This paper considers the problem of finding topical shifts in documents and in particular at what information can be leveraged to identify them. Recent research on topical segmentation usually
assumes that topical shifts in discourse are signalled by changes in vocabulary. This information, however, is not always a sufficient indicator of a topical shift, especially for certain genres. This
paper explores an additional source of information. Our hypothesis is that the type of a referring expression is an indicator of how accessible its antecedent is. The shorter and less informative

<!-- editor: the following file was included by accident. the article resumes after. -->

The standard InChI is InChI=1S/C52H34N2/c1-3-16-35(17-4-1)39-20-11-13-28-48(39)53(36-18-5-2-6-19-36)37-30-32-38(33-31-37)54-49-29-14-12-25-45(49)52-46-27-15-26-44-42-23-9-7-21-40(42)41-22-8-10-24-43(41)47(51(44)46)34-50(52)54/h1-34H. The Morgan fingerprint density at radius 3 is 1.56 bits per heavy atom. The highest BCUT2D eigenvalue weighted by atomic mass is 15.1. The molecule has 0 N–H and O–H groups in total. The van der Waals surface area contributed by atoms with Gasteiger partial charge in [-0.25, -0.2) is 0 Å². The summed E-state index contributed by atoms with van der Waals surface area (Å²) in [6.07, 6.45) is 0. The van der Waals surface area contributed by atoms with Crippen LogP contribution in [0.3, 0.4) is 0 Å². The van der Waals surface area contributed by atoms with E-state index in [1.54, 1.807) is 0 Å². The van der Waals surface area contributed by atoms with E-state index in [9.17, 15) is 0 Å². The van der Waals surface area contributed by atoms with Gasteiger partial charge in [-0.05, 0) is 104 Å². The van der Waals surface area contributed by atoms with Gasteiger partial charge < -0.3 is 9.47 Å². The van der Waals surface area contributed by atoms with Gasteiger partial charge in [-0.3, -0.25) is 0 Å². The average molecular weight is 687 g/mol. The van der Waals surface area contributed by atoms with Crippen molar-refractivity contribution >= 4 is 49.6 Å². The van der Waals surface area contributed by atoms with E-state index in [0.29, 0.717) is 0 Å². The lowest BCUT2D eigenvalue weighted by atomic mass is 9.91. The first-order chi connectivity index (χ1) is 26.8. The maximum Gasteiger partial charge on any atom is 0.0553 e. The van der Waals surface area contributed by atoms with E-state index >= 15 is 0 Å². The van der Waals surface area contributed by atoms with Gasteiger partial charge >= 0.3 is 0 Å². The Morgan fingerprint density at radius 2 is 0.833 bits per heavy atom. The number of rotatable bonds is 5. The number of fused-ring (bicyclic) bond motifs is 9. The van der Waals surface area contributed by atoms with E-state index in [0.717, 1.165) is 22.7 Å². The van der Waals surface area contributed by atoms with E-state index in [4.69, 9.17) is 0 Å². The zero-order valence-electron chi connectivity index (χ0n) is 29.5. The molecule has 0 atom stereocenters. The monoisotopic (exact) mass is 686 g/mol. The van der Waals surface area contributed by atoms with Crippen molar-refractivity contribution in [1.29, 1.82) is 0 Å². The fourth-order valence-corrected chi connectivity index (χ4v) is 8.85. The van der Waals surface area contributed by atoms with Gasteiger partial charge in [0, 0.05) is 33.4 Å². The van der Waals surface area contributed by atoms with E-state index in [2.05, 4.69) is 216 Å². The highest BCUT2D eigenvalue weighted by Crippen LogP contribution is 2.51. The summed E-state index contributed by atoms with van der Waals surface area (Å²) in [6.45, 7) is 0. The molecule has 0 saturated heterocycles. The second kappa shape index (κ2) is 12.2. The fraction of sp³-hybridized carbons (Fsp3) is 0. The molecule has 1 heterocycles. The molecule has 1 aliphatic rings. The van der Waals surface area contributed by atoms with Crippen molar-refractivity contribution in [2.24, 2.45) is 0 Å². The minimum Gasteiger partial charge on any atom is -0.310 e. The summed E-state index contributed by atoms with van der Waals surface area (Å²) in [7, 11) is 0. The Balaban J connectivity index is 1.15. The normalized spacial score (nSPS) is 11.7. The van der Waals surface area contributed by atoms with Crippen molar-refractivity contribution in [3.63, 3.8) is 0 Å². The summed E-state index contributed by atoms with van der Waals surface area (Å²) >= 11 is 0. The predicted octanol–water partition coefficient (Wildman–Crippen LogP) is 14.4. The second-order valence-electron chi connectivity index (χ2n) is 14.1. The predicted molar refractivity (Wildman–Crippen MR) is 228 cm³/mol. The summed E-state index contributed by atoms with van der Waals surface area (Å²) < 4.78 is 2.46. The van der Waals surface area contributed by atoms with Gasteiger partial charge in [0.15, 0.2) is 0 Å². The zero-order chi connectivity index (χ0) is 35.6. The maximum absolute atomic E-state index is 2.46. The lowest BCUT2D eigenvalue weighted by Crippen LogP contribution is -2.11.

the expression (e.g., a personal pronoun versus a lengthy post-modified noun phrase), the more accessible the antecedent is likely to be and the more likely it is that the topic under discussion has
remained constant between the two mentions. We explore how this information can be used to augment a lexically-based topical segmenter. We test our hypothesis on two types of data, literary
narratives and lecture notes. The results suggest that our similarity metric is useful: depending on the settings it either slightly improves the performance or leaves it unchanged. They also suggest
that certain types of referring expressions are more useful than others.